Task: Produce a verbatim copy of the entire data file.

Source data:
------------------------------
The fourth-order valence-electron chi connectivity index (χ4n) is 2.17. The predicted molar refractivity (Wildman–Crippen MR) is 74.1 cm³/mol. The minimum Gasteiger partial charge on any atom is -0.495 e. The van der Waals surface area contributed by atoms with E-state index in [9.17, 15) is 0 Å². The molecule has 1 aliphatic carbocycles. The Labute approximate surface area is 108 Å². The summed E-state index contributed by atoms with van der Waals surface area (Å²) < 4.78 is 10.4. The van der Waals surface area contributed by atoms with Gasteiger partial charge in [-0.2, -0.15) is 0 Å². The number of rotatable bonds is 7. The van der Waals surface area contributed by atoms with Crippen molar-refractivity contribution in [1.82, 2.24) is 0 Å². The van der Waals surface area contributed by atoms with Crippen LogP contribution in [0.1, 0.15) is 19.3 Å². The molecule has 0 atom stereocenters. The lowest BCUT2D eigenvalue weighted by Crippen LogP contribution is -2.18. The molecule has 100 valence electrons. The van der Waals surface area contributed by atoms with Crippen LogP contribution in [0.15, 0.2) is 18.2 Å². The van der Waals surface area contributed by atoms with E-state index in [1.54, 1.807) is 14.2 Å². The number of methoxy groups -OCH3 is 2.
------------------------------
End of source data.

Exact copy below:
The fourth-order valence-electron chi connectivity index (χ4n) is 2.17. The predicted molar refractivity (Wildman–Crippen MR) is 74.1 cm³/mol. The minimum Gasteiger partial charge on any atom is -0.495 e. The van der Waals surface area contributed by atoms with E-state index in [9.17, 15) is 0 Å². The molecule has 1 aliphatic carbocycles. The Labute approximate surface area is 108 Å². The summed E-state index contributed by atoms with van der Waals surface area (Å²) < 4.78 is 10.4. The van der Waals surface area contributed by atoms with Gasteiger partial charge in [-0.2, -0.15) is 0 Å². The number of rotatable bonds is 7. The van der Waals surface area contributed by atoms with Crippen molar-refractivity contribution in [1.82, 2.24) is 0 Å². The van der Waals surface area contributed by atoms with Crippen LogP contribution in [0.1, 0.15) is 19.3 Å². The molecule has 0 atom stereocenters. The lowest BCUT2D eigenvalue weighted by Crippen LogP contribution is -2.18. The molecule has 100 valence electrons. The van der Waals surface area contributed by atoms with Crippen LogP contribution in [0.15, 0.2) is 18.2 Å². The van der Waals surface area contributed by atoms with E-state index in [1.54, 1.807) is 14.2 Å². The number of methoxy groups -OCH3 is 2.